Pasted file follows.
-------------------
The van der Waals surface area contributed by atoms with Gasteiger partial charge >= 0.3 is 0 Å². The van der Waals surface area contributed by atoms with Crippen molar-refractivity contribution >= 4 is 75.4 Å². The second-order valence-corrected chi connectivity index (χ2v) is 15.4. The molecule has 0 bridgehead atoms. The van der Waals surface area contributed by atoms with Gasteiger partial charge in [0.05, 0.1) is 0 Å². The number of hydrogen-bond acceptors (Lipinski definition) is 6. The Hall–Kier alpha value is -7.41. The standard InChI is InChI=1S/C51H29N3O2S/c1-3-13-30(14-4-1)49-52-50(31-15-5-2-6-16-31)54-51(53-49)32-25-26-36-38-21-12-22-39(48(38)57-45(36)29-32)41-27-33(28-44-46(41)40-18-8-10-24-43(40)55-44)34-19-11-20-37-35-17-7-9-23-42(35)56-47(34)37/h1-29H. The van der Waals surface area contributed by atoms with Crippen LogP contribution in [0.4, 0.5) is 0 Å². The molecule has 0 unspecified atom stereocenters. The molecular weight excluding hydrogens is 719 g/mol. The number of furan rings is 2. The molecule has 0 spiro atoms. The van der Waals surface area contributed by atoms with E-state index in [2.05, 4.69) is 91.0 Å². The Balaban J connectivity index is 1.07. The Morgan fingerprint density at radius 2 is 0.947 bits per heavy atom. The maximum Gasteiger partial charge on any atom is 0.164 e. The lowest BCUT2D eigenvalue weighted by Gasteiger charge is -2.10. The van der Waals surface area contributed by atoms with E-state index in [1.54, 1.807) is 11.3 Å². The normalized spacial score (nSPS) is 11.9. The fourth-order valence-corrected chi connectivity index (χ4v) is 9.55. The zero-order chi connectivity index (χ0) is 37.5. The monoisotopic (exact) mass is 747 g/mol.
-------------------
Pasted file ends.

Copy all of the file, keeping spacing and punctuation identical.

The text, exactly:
The van der Waals surface area contributed by atoms with Gasteiger partial charge >= 0.3 is 0 Å². The van der Waals surface area contributed by atoms with Crippen molar-refractivity contribution >= 4 is 75.4 Å². The second-order valence-corrected chi connectivity index (χ2v) is 15.4. The molecule has 0 bridgehead atoms. The van der Waals surface area contributed by atoms with Gasteiger partial charge in [0.05, 0.1) is 0 Å². The number of hydrogen-bond acceptors (Lipinski definition) is 6. The Hall–Kier alpha value is -7.41. The standard InChI is InChI=1S/C51H29N3O2S/c1-3-13-30(14-4-1)49-52-50(31-15-5-2-6-16-31)54-51(53-49)32-25-26-36-38-21-12-22-39(48(38)57-45(36)29-32)41-27-33(28-44-46(41)40-18-8-10-24-43(40)55-44)34-19-11-20-37-35-17-7-9-23-42(35)56-47(34)37/h1-29H. The van der Waals surface area contributed by atoms with Crippen LogP contribution in [0.4, 0.5) is 0 Å². The molecule has 0 unspecified atom stereocenters. The molecular weight excluding hydrogens is 719 g/mol. The number of furan rings is 2. The molecule has 0 spiro atoms. The van der Waals surface area contributed by atoms with E-state index in [2.05, 4.69) is 91.0 Å². The Balaban J connectivity index is 1.07. The Morgan fingerprint density at radius 2 is 0.947 bits per heavy atom. The maximum Gasteiger partial charge on any atom is 0.164 e. The lowest BCUT2D eigenvalue weighted by Gasteiger charge is -2.10. The van der Waals surface area contributed by atoms with E-state index in [1.54, 1.807) is 11.3 Å². The normalized spacial score (nSPS) is 11.9. The fourth-order valence-corrected chi connectivity index (χ4v) is 9.55. The zero-order chi connectivity index (χ0) is 37.5. The monoisotopic (exact) mass is 747 g/mol.